Our association is fortunate in having a Secretary who is keenly alive to the possibilities presented through mutual co-operation, and I am sure that in his report statistical information will be forthcoming from which we can all derive much profit. Let me, however, state that we should not lose sight of the loyal and patriotic impulses which furnish our associations with the best directors in each community without financial recompense, and secures the services of statesmen and educators in the behalf of local cooperative savings and loan associations throughout the length and breadth of our country.
I recall having read an address made before the New Jersey State Convention by the then Governor, now President Woodrow Wilson, wherein, although he had been furnished with an opposing array of statistics, practically ignored their appeal and conveyed the message, that the real dignity of organizations such as ours lay not in its immense accumulations of wealth, but in its moral influence upon the lives of the people and its conservation of the homes of the country, with a check against moral and economic wastefulness which made for the highest type of citizenship and for the husbandry of material resources. I would recommend, however, that during the coming year each association be called upon to send to our Secretary uniform information concerning the average amount of each deposit—the average size of each loan-and such other information as would assist in bringing before the public the democratic character of our enterprise.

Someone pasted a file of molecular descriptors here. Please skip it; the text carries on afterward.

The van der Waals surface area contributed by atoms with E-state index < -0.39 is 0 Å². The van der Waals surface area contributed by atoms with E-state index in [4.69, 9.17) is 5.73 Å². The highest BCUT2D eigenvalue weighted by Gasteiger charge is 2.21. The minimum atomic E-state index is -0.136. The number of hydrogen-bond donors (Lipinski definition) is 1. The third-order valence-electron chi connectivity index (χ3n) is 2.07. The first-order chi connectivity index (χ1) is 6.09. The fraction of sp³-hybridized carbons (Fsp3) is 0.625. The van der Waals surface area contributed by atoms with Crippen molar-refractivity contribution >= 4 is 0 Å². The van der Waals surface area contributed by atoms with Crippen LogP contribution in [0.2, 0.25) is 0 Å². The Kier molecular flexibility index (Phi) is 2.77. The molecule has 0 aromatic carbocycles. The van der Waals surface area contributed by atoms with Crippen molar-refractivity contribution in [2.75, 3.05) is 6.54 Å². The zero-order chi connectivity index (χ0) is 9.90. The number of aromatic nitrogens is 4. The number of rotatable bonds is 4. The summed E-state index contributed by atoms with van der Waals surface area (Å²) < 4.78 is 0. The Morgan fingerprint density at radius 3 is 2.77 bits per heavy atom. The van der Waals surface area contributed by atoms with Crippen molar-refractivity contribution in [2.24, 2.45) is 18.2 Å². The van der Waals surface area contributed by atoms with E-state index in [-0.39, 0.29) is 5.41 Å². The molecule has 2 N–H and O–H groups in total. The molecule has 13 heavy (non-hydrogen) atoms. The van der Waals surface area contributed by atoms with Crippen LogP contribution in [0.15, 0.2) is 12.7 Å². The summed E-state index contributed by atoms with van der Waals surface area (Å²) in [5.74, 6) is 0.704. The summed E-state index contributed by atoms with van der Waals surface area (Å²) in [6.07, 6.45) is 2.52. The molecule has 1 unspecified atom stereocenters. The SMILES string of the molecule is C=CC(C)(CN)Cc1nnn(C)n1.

In this age, when "safety first” is making its appeal to all corporate enterprise, our associations loom up as being the safest agency through which the public can safely and profitably invest its savings. With the system of state inspection, the compulsory accumulation of a reserve fund out of which to pay prospective losses, and the protective provisions of the by-laws of each association, savings and loan associations are well nigh unbreakable. In his report to our convention last year our State Auditor said: "There has never been a failure of a legitimate savings and loan association since statehood.” We have had the unparalleled example of the solidarity of such institutions vividly portrayed by the manner in which the associations in